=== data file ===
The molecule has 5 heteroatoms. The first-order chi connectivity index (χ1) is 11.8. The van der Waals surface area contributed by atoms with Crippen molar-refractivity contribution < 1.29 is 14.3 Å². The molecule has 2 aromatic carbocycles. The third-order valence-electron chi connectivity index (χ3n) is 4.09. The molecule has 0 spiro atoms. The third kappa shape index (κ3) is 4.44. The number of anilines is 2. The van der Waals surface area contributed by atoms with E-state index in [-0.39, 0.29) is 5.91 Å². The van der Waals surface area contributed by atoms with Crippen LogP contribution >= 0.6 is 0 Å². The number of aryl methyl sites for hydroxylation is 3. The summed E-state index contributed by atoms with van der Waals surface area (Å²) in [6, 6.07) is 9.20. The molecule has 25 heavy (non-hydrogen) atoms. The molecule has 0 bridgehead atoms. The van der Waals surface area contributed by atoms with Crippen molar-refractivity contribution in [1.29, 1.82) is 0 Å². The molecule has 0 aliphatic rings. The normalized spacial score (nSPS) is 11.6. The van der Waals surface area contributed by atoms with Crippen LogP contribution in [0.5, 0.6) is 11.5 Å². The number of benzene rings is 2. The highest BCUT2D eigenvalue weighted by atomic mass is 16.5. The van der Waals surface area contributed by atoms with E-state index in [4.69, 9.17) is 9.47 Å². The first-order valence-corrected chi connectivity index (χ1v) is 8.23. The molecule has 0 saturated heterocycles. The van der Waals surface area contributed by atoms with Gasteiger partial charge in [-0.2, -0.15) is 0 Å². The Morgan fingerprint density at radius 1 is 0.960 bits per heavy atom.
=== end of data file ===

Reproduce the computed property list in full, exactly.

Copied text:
The molecule has 5 heteroatoms. The first-order chi connectivity index (χ1) is 11.8. The van der Waals surface area contributed by atoms with Crippen molar-refractivity contribution < 1.29 is 14.3 Å². The molecule has 2 aromatic carbocycles. The third-order valence-electron chi connectivity index (χ3n) is 4.09. The molecule has 0 spiro atoms. The third kappa shape index (κ3) is 4.44. The number of anilines is 2. The van der Waals surface area contributed by atoms with E-state index in [-0.39, 0.29) is 5.91 Å². The van der Waals surface area contributed by atoms with Crippen LogP contribution >= 0.6 is 0 Å². The number of aryl methyl sites for hydroxylation is 3. The summed E-state index contributed by atoms with van der Waals surface area (Å²) in [6, 6.07) is 9.20. The molecule has 25 heavy (non-hydrogen) atoms. The molecule has 0 bridgehead atoms. The van der Waals surface area contributed by atoms with Crippen molar-refractivity contribution in [1.29, 1.82) is 0 Å². The molecule has 0 aliphatic rings. The normalized spacial score (nSPS) is 11.6. The van der Waals surface area contributed by atoms with Crippen LogP contribution in [0.5, 0.6) is 11.5 Å². The number of benzene rings is 2. The highest BCUT2D eigenvalue weighted by atomic mass is 16.5. The van der Waals surface area contributed by atoms with E-state index in [4.69, 9.17) is 9.47 Å². The first-order valence-corrected chi connectivity index (χ1v) is 8.23. The molecule has 0 saturated heterocycles. The van der Waals surface area contributed by atoms with Gasteiger partial charge in [-0.2, -0.15) is 0 Å². The Morgan fingerprint density at radius 1 is 0.960 bits per heavy atom.